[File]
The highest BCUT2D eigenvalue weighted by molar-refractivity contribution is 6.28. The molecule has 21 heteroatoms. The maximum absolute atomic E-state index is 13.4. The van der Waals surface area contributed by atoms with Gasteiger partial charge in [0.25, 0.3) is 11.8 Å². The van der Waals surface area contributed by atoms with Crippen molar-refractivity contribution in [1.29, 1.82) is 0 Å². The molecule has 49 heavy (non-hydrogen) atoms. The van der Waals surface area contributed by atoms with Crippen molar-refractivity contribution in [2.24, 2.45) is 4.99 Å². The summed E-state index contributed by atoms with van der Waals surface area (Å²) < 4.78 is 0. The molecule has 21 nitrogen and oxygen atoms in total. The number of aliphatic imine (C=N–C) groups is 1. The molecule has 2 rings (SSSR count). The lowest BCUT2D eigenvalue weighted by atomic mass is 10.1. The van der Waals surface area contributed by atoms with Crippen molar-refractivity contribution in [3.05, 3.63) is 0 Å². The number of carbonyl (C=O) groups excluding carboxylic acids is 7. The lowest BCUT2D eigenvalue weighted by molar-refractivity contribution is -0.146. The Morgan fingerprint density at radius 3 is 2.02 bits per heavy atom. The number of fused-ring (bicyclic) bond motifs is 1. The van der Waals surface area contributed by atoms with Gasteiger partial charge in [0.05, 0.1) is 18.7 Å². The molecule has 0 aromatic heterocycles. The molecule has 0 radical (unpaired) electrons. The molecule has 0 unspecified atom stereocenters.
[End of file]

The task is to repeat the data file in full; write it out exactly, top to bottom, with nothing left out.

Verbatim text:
The highest BCUT2D eigenvalue weighted by molar-refractivity contribution is 6.28. The molecule has 21 heteroatoms. The maximum absolute atomic E-state index is 13.4. The van der Waals surface area contributed by atoms with Gasteiger partial charge in [0.25, 0.3) is 11.8 Å². The van der Waals surface area contributed by atoms with Crippen molar-refractivity contribution in [1.29, 1.82) is 0 Å². The molecule has 49 heavy (non-hydrogen) atoms. The van der Waals surface area contributed by atoms with Crippen molar-refractivity contribution in [2.24, 2.45) is 4.99 Å². The summed E-state index contributed by atoms with van der Waals surface area (Å²) < 4.78 is 0. The molecule has 21 nitrogen and oxygen atoms in total. The number of aliphatic imine (C=N–C) groups is 1. The molecule has 2 rings (SSSR count). The lowest BCUT2D eigenvalue weighted by atomic mass is 10.1. The van der Waals surface area contributed by atoms with Crippen molar-refractivity contribution in [3.05, 3.63) is 0 Å². The number of carbonyl (C=O) groups excluding carboxylic acids is 7. The lowest BCUT2D eigenvalue weighted by molar-refractivity contribution is -0.146. The Morgan fingerprint density at radius 3 is 2.02 bits per heavy atom. The number of fused-ring (bicyclic) bond motifs is 1. The van der Waals surface area contributed by atoms with Gasteiger partial charge in [0.05, 0.1) is 18.7 Å². The molecule has 0 aromatic heterocycles. The molecule has 0 radical (unpaired) electrons. The molecule has 0 unspecified atom stereocenters.